Try the Keto Diet

The keto diet is high in fat, moderate in protein and low in carbohydrates. It’s been shown to help people with certain types of epilepsy and may aid weight loss. But it’s not right for everyone. Normally, your body uses carbohydrates as its main fuel. But when you eat fewer carbs, your body starts using fat for energy, converting it to ketones, or fatty acids that become a source of fuel for your brain and other tissues. This process is called ketogenesis.

It’s possible to get all the nutrients you need on a keto diet, as long as you choose foods wisely. Avoid processed snack foods, such as chips and crackers, which are often high in carbs and low in fiber. Choose high-fiber foods, such as whole grains, fruits and vegetables. And be sure to include dairy (go for ricotta, mozzarella or feta), which provides calcium and vitamin D. But skip high-carb, sweetened drinks like sodas and fruit juices. And if you must have alcohol, choose dry wine or spirits over beer, which is higher in carbs and calories.

You can also add seafood to your diet, as long as it’s carb-free. Salmon, sardines, tuna and mackerel are healthy choices that provide protein, B vitamins and selenium. Shrimp and crabs are also good options. Just be sure to check labels, as some shellfish are not completely carb-free. For instance, prawns contain carbs but lobster, oysters and mussels don’t.

Should You Try the Keto Diet?

If you want to try a keto diet, talk with your doctor or registered dietitian first. The Cleveland Clinic warns that the diet isn’t appropriate for anyone at risk for heart disease, pregnant women or those with kidney disease. It’s also not recommended for people taking sodium-glucose cotransporter 2 (SGLT2) inhibitors for type-2 diabetes because it can raise your risk for diabetic ketoacidosis, a life-threatening condition that causes acidosis in the blood.

The low-carb diet can also be difficult for older adults to follow. It can cause the loss of muscle mass, which may lead to functional weakness and increased falls—the number one reason for injury and death among older adults. Plus, eating a ketogenic diet can be dehydrating.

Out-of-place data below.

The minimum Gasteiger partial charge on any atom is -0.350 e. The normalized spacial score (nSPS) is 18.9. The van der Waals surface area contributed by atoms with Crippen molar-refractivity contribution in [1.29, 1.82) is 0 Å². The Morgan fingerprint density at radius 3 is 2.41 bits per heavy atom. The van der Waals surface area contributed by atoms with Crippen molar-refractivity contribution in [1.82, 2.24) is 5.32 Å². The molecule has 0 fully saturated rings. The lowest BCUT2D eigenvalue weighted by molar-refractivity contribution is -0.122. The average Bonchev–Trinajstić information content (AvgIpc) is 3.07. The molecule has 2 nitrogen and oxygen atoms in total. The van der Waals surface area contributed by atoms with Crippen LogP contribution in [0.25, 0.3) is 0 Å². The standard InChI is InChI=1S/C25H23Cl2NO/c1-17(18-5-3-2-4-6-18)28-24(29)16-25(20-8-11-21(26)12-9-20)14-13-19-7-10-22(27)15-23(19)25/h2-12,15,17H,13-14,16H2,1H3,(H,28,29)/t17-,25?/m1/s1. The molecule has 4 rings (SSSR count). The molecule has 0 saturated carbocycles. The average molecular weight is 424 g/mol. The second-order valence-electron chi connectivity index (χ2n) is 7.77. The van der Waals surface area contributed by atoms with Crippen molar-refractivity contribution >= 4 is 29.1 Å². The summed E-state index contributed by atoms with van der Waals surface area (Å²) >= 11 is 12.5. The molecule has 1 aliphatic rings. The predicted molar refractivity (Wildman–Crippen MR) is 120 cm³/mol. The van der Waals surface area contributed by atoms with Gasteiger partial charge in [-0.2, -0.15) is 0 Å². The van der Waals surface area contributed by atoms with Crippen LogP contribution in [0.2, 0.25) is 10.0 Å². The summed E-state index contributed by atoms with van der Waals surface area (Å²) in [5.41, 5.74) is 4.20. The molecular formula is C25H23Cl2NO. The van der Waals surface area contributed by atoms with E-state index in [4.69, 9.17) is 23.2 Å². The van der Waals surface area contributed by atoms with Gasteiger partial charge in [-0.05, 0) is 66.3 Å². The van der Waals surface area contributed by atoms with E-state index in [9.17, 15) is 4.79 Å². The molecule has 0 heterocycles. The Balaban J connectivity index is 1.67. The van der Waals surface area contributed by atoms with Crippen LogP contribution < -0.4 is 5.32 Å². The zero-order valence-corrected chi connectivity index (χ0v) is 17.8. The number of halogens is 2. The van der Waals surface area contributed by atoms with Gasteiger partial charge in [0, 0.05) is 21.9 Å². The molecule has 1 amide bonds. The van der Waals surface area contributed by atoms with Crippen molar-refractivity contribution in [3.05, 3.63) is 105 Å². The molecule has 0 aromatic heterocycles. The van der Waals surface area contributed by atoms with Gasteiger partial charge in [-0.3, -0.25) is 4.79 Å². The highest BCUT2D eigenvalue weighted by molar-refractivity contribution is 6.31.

Furthermore, keto diets have been linked to improvements in cardiovascular health markers. Despite the initial concern regarding the high intake of dietary fats in keto diets, studies have shown that healthy fats, such as those found in avocados, nuts, seeds, and olive oil, can actually improve cholesterol levels by increasing levels of HDL (high-density lipoprotein) cholesterol, also known as “good” cholesterol, while reducing levels of LDL (low-density lipoprotein) cholesterol, or “bad” cholesterol. These favorable changes in lipid profiles may lower the risk of heart disease and stroke in individuals following a keto diet.

Studies on the long-term safety of the keto diet are limited and inconsistent. But for now, a well-formulated ketogenic diet in conjunction with the guidance of a registered dietitian is safe. Just be sure to take into account the need for a balance of macronutrients, including fiber, potassium, calcium, magnesium, phosphorous, vitamin D and folic acid, as well as phytochemicals and antioxidants. You should also monitor your blood sugar, triglycerides and cholesterol levels. And don’t forget to include physical activity and stress management in your daily routine. For some, the benefits of a keto diet outweigh the risks.

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